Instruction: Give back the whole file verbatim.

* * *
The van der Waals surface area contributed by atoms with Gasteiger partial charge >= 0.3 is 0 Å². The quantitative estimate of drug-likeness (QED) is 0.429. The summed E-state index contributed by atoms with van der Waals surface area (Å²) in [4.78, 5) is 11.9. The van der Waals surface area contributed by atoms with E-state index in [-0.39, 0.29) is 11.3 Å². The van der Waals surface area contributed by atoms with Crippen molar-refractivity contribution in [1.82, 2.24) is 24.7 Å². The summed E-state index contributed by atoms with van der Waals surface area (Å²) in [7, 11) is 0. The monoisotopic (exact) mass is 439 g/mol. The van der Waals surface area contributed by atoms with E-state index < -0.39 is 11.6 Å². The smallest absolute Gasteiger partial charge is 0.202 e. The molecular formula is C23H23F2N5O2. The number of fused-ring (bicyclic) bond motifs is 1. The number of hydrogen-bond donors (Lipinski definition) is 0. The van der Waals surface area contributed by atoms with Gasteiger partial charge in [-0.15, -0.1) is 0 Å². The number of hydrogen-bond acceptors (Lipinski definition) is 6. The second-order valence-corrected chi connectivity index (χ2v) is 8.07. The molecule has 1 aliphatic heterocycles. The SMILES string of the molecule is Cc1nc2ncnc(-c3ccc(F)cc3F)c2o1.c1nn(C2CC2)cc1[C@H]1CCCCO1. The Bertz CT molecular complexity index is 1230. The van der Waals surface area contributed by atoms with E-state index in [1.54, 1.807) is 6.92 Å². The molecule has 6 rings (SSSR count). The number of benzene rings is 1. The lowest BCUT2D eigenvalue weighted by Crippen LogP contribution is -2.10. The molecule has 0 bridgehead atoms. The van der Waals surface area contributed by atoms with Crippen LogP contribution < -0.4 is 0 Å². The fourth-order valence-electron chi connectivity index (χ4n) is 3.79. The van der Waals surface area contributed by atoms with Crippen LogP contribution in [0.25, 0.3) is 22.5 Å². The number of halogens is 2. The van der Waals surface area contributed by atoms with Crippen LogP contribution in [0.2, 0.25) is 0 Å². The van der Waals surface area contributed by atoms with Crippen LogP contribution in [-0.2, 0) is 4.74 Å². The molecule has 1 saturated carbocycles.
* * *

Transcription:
The van der Waals surface area contributed by atoms with Gasteiger partial charge >= 0.3 is 0 Å². The quantitative estimate of drug-likeness (QED) is 0.429. The summed E-state index contributed by atoms with van der Waals surface area (Å²) in [4.78, 5) is 11.9. The van der Waals surface area contributed by atoms with E-state index in [-0.39, 0.29) is 11.3 Å². The van der Waals surface area contributed by atoms with Crippen molar-refractivity contribution in [1.82, 2.24) is 24.7 Å². The summed E-state index contributed by atoms with van der Waals surface area (Å²) in [7, 11) is 0. The monoisotopic (exact) mass is 439 g/mol. The van der Waals surface area contributed by atoms with E-state index < -0.39 is 11.6 Å². The smallest absolute Gasteiger partial charge is 0.202 e. The molecular formula is C23H23F2N5O2. The number of fused-ring (bicyclic) bond motifs is 1. The number of hydrogen-bond donors (Lipinski definition) is 0. The van der Waals surface area contributed by atoms with Gasteiger partial charge in [-0.15, -0.1) is 0 Å². The number of hydrogen-bond acceptors (Lipinski definition) is 6. The second-order valence-corrected chi connectivity index (χ2v) is 8.07. The molecule has 1 aliphatic heterocycles. The SMILES string of the molecule is Cc1nc2ncnc(-c3ccc(F)cc3F)c2o1.c1nn(C2CC2)cc1[C@H]1CCCCO1. The Bertz CT molecular complexity index is 1230. The van der Waals surface area contributed by atoms with E-state index in [1.54, 1.807) is 6.92 Å². The molecule has 6 rings (SSSR count). The number of benzene rings is 1. The lowest BCUT2D eigenvalue weighted by Crippen LogP contribution is -2.10. The molecule has 0 bridgehead atoms. The van der Waals surface area contributed by atoms with Crippen LogP contribution < -0.4 is 0 Å². The fourth-order valence-electron chi connectivity index (χ4n) is 3.79. The van der Waals surface area contributed by atoms with Crippen LogP contribution in [0.25, 0.3) is 22.5 Å². The number of halogens is 2. The van der Waals surface area contributed by atoms with Crippen LogP contribution in [0.2, 0.25) is 0 Å². The van der Waals surface area contributed by atoms with Crippen LogP contribution in [-0.2, 0) is 4.74 Å². The molecule has 1 saturated carbocycles.